Issue No. 2012
Date: December 20, 2011
A New Era in Cancer Medicine
Johns Hopkins is uniquely positioned to make revolutionary advances against diseases, like cancer. Advances that could not even be imagined 10 to 15 years ago are now happening. I am proud to tell you that our researchers have been at the center of these amazing accomplishments.
For certain, we are doing things a bit differently now. We are transforming cancer medicine away from a model in which we see patients for the first time when they begin experiencing symptoms to one that detects, manages, and many times eradicates cancers before patients even know they have them. This new system, driven in large part by our pioneering discoveries in cancer genetics and epigenetics, is one that preserves health by preventing cancers, very accurately predicting who will get them, and personalizing treatments to each individual patient, making sure he or she gets the treatments that will work against the unique cellular characteristics of the cancer.
As you will read in this issue of Promise & Progress, we have a new partner in this work. Researchers in the Whiting School of Engineering, long recognized for using the principles of engineering to fight human diseases, are now working side by side with cancer researchers and clinicians to improve the tools we use to make progress in the laboratory and at the bedside. Robotics and other surgical devices, computational and computer sciences, nanobiotechnology, molecular imaging, and other vital engineering-based expertise and advances are helping us achieve our mission to best prevent, detect, treat, and monitor cancer.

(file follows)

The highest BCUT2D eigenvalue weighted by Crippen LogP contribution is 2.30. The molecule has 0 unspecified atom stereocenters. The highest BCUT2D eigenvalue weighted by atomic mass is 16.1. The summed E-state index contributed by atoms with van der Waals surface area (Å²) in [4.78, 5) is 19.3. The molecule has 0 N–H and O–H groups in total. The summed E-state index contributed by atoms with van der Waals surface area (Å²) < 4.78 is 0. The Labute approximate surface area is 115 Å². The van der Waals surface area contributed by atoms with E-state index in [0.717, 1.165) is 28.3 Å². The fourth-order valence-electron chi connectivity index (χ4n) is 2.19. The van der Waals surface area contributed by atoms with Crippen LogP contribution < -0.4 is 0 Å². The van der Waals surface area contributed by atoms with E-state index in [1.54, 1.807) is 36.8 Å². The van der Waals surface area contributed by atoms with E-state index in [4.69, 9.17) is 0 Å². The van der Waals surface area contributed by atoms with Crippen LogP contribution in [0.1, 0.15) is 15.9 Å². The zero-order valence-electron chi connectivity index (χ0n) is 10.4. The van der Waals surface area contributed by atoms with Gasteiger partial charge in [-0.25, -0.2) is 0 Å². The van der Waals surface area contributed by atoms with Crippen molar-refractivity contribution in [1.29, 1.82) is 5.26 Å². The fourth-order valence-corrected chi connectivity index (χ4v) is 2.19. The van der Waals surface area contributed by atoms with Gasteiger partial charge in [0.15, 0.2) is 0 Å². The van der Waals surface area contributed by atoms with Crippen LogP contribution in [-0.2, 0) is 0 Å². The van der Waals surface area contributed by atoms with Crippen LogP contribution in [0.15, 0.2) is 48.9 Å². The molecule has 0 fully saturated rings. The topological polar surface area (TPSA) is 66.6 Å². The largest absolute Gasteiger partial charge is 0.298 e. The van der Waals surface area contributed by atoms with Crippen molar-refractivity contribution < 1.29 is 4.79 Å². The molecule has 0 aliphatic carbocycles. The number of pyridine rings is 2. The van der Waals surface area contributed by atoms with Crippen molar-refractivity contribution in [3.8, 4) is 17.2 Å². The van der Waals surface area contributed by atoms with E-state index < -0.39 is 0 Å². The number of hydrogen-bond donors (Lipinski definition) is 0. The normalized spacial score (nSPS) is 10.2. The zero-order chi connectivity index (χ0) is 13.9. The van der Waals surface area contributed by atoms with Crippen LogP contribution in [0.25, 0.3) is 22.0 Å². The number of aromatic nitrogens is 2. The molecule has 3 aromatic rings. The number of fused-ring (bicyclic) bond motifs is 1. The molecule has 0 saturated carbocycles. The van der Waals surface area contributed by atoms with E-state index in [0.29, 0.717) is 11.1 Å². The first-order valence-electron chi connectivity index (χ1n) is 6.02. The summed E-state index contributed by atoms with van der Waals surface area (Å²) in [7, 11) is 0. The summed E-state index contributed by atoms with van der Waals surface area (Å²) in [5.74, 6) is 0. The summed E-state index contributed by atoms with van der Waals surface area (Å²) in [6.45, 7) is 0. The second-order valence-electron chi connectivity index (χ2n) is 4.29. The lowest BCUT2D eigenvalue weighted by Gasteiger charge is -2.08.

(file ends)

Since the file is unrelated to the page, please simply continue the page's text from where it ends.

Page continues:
As a result of these and other collaborations, we are already using scientific discoveries to guide our clinical care. These discoveries are helping to ensure we get the right treatments to the right people at the right time.
The Kimmel Cancer Center is an incredible discovery engine, and our brilliant team of investigators and clinicians has led the way in developing tests that detect cellular alterations that identify cancers, predict which therapies they will respond to, and monitor them for recurrence. Our success is being fueled by generous support such as that received from the Commonwealth Foundation for Cancer Research and David H. Koch. The Commonwealth Foundation gift is allowing us to create the Center for Personalized Cancer Medicine (see page 36), and the Koch Cancer Research Building is home to our next generation sequencing laboratory, which is essential to our breakthrough research in cancer biology that makes personalized therapies possible.
The next step is to adapt these technologies so that they can be used routinely to make clinical decisions about how to best treat cancers, not just at the Kimmel Cancer Center, but at cancer centers and hospitals around the world.
We are ushering in a new era of cancer medicine.
William G. Nelson, M.D., Ph.D
Marion I. Knott Professor and Director
The Sidney Kimmel Comprehensive Cancer Center at Johns Hopkins